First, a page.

Taking place during our visit was the final weekend of Act One of the exhibition ‘Still I Rise: Feminisms, Gender, Resistance’ so we picked up a brochure and strolled through the galleries. The exhibition explored the history of resistance movements and alternative forms of living. We viewed more than 100 thought provoking exhibits examining resistance across the world from domestic to large scale uprisings spanning the late 19th century to the present. Although the exhibition in Nottingham has now ended, Act Two will be running until 2 June 2019 at the De La Warr Pavilion, Bexhill-on-Sea, further details available here.
After leaving the gallery we continued our stroll through Lace Market and onto neighbouring Hockley. The narrow lanes of Hockley exude bohemian charm and are filled with an array of vintage clothes shops, second hand bookshops and independent boutiques.
Continuing our tour of the city centre we arrived at the Old Market Square, a large pedestrianised square at the heart of the city with shopping streets leading off in each direction. Dominating the eastern end of the square is the Exchange Building which was constructed between 1927-1929. Wandering indoors, we admired the magnificent 200ft dome and glanced in some of the arcade’s exclusive stores. It’s certainly the place to go for designer shopping and dining in Nottingham’s city centre.
From there, it was just a few steps across the road to another smaller designer arcade known as the Flying Horse Walk. This contained a range of stylish boutiques and galleries and where we found an independent cheese shop and deli filled with delicious savoury foodstuffs.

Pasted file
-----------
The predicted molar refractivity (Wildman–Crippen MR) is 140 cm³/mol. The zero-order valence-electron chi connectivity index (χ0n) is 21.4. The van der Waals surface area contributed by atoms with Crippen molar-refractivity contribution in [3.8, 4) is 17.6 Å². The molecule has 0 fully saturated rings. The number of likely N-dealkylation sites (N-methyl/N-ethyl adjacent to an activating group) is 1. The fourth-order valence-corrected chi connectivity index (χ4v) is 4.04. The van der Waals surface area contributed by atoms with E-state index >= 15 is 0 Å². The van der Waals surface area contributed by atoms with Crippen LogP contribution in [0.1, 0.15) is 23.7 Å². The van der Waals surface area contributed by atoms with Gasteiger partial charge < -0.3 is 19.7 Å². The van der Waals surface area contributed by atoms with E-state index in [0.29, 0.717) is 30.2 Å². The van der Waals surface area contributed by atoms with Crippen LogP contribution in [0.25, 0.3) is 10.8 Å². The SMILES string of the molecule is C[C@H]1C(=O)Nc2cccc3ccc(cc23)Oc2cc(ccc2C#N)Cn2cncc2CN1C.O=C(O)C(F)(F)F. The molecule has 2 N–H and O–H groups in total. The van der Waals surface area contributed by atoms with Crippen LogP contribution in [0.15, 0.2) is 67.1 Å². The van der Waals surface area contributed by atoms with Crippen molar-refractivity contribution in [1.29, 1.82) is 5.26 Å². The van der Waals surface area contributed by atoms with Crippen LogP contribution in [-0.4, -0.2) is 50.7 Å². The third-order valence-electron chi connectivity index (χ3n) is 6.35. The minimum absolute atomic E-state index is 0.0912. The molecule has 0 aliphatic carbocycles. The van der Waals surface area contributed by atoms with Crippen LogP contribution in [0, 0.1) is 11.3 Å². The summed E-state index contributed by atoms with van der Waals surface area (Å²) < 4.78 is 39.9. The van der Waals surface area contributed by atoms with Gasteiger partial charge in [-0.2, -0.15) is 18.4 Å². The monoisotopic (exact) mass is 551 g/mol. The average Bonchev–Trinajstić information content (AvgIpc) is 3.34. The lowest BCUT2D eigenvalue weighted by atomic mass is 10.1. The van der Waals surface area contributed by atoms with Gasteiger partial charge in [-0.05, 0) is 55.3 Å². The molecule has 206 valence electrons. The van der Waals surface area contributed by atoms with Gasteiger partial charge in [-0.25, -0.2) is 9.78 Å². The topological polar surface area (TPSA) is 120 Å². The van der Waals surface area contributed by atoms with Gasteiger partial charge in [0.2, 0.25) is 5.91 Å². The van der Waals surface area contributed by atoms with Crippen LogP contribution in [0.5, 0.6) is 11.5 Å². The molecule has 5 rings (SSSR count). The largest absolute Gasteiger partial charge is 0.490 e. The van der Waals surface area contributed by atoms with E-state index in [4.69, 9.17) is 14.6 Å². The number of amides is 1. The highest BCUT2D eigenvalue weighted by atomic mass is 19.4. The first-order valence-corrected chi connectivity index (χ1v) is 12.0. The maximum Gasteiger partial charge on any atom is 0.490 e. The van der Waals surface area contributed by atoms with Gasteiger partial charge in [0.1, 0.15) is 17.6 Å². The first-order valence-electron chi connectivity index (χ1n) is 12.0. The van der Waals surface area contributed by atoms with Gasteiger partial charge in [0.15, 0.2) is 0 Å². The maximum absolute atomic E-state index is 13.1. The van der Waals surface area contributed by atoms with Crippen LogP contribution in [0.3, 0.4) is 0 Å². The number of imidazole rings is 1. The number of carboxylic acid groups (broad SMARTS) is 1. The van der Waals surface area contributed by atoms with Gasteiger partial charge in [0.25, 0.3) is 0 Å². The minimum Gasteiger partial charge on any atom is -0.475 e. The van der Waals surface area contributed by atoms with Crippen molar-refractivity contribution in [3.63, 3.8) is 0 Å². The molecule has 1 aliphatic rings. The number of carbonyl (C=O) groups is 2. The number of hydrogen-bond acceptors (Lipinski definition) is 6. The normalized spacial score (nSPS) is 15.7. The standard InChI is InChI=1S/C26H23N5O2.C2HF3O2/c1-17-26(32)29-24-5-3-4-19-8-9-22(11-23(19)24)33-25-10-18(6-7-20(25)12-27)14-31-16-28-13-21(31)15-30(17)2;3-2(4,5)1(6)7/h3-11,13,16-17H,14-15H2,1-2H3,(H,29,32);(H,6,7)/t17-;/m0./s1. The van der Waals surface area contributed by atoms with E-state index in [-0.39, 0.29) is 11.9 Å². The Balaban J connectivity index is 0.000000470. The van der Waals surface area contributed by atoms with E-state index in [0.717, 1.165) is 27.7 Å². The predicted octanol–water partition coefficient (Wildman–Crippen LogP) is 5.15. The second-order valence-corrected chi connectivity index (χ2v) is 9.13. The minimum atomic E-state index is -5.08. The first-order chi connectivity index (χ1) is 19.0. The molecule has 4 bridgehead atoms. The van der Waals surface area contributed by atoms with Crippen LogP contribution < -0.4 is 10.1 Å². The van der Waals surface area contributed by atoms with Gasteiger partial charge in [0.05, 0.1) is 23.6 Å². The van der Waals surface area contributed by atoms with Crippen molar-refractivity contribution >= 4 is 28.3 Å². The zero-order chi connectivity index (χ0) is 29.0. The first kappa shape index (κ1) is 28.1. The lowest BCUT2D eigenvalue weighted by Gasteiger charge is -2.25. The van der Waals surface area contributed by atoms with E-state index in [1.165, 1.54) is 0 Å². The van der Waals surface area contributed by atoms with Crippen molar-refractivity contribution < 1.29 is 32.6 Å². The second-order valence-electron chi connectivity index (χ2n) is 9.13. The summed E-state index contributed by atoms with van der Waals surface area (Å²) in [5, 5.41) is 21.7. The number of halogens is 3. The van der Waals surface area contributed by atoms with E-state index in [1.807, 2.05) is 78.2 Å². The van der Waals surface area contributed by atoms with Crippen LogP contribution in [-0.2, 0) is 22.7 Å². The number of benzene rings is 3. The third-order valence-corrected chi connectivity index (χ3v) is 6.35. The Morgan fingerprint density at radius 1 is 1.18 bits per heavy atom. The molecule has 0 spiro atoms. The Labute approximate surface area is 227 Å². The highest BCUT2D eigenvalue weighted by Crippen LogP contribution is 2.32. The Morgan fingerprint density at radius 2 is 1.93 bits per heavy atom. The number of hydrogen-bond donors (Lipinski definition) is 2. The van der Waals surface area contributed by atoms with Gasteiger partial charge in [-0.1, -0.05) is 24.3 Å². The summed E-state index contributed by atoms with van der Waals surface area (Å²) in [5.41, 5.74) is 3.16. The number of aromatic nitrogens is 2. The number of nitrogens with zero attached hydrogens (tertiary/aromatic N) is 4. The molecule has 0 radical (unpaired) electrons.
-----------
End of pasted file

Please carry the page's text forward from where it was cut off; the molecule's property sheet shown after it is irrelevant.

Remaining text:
Some more shopping followed before we made our way back to the Lace Market for something to eat. We had worked up an appetite after our traditional English pub lunch so thought it would be nice to have tapas for dinner. Tucked away down a narrow lane lies Baresca and as soon as we walked inside, the cosy atmosphere made us feel as if we had been transported into an authentic Catalan bar in Barcelona.
We were shown to a window table and with some suggestions from our friendly waitress chose a selection of tasty dishes. To begin, we shared a cocas which is a Catalan style flatbread which we accompanied with glasses of house wine. Our tapas dishes were then brought to the table as they were prepared which I prefer, as if all the dishes are served at the same time they have always gone cold before we have finished.
The attention to detail with presentation and quality of each dish was impressive and we feasted on garlic and chilli prawns, lobo beer battered cod, lamb koftas and a Moroccan chicken and chickpea stew accompanied with an aubergine, tomato and cheese gratin dish called an aubergine tumbet.
I often find it difficult to work out how many tapas dishes to order but this selection was just perfect for the two of us. If you are visiting Nottingham I’d recommend a meal at Baresca for some delicious Spanish tapas and a warm, friendly welcome.
It was then back on the tram a couple of stops over to the Royal Centre as we had planned to complete our first day in Nottingham with an evening at the Theatre Royal. Built in 1865, we entered the Victorian building through its columned portico feeling a sense of occasion in this beautiful venue. From our seats in the front stalls we were treated to some Shakespeare with a National theatre production of Macbeth. The acting and sets were first class and it was interesting to see a modern interpretation of such a classic play.
A tram was approaching as we came out of the theatre which meant that it didn’t take us very long to return to our hotel after such a lovely start to our weekend in Nottingham.